BY DENNIS KING
I have a friend who prides himself on correctly guessing Oscar winners every year – despite the fact that he rarely ever sees any of the nominated movies. With a cold eye, he scans the nominees, figures the odds and picks the winners like a seasoned racetrack tout. And he has a slew of office Oscar pool wins and radio contest prizes to prove his prowess.
I, on the other hand, invariably see almost every nominated film and performance, get all sentimental and emotional about my favorites, and usually pick the long shots and dark horses to win – with predictably dubious results.
The lesson? When it comes to Oscar guessing, don’t play your favorites, play the odds. (Of course, all of this must come with the bracing caution that, with some 5,700 qualified Oscar voters, a rigorously secret ballot, a roiling atmosphere of monumental egos, behind-the scenes politicking and boardroom alliances, the Academy Awards are virtually unpredictable. There are always upsets and surprising wins.)
So with that in mind, this year I’ll (mostly) play the odds and humbly offer this bookmaker’s roster of supposedly predictable winners.
Best Supporting Actor:
Kenneth Branagh of “My Week With Marilyn” is the odds-on favorite. He’s a great actor who’s due. (Any upset – which often happens in this category – could come from one of two film titans: Christopher Plummer of “The Girl With the Dragon Tattoo” or Max von Sydow of “Extremely Loud and Incredibly Close.”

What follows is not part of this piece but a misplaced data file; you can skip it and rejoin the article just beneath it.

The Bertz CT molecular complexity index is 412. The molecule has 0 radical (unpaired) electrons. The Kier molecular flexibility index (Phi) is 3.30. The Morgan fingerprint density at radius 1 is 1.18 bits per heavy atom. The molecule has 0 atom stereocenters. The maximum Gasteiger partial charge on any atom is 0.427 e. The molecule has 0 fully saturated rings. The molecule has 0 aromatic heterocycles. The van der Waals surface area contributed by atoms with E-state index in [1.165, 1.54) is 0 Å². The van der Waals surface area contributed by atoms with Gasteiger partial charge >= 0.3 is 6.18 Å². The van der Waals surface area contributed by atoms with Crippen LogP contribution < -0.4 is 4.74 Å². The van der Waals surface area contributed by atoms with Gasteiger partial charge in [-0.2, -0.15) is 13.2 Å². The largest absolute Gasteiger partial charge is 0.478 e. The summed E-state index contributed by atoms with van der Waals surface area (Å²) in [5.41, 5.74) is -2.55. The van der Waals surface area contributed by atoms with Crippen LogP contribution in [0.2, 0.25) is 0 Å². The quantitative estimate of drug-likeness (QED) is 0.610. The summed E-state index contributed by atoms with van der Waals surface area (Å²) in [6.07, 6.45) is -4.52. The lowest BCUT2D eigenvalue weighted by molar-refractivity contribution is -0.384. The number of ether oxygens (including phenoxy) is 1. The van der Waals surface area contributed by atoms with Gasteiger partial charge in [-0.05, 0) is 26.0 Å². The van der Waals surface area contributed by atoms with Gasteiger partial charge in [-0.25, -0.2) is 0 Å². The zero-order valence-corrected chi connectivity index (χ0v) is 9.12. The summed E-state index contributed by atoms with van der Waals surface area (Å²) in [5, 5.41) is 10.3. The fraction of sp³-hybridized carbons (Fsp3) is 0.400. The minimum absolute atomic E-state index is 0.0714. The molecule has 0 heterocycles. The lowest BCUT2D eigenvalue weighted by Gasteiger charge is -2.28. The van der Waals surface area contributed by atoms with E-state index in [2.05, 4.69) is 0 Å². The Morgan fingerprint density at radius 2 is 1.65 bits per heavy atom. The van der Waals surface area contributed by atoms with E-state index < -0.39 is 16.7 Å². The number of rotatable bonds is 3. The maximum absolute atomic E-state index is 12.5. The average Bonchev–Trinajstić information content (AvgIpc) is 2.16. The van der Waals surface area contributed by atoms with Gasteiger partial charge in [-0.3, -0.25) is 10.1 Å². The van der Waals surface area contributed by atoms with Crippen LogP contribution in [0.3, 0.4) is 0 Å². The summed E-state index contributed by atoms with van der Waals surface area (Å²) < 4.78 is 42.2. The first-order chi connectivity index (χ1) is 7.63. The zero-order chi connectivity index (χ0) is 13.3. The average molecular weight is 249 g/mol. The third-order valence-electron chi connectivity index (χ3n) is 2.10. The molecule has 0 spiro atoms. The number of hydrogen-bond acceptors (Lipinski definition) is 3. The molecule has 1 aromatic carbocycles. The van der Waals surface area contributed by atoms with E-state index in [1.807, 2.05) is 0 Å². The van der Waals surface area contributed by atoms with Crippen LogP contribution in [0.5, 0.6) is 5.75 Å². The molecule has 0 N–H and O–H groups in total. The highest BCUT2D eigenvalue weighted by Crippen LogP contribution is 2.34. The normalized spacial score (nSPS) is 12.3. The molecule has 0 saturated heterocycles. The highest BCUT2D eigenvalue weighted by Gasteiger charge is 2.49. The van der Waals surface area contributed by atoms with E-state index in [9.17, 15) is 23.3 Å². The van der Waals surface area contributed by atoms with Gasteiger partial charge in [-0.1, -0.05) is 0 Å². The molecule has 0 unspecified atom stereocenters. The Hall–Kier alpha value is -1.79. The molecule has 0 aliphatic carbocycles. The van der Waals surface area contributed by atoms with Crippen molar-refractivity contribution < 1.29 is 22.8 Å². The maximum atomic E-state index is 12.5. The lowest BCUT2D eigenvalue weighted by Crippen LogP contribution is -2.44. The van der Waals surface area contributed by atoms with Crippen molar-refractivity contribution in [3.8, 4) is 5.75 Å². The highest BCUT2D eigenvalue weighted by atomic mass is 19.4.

Best Supporting Actress:
In another upset-prone category, “The Artist’s” sprightly Berenice Bejo is favored to win and should. But ensemble members of the high-minded social drama “The Help,” Octavia Spencer or Jessica Chastain, could garner a surprise win.
Close odds between Hollywood insider George Clooney of “The Descendents” and suave Frenchman Jean Dujardin of “The Artist” make this a tight race. Our vote’s for Dujardin, but we guess the very popular Clooney to add a partner to his 2005 Oscar for “Good Night, and Good Luck.”
Another close race between Viola Davis of “The Help” and Oscar stalwart Meryl Streep (two previous wins and 15 nominations) of “Iron Lady,” with socially conscious show-biz voters giving the twice-nominated Davis her first win.
Following the tea leaves of the Directors Guild Awards, where Michel Hazanavicius of “The Artist” won the top award, the imaginative French writer-director ought to take home the directing statuette. (Note that Hazanavicius was also nominated for Best Original Screenplay and Best Achievement in Film Editing).
If we were handicapping a win, place and show scenario, it would go this way: “The Artist,” by a nose over “Hugo,” with “The Descendents” running third.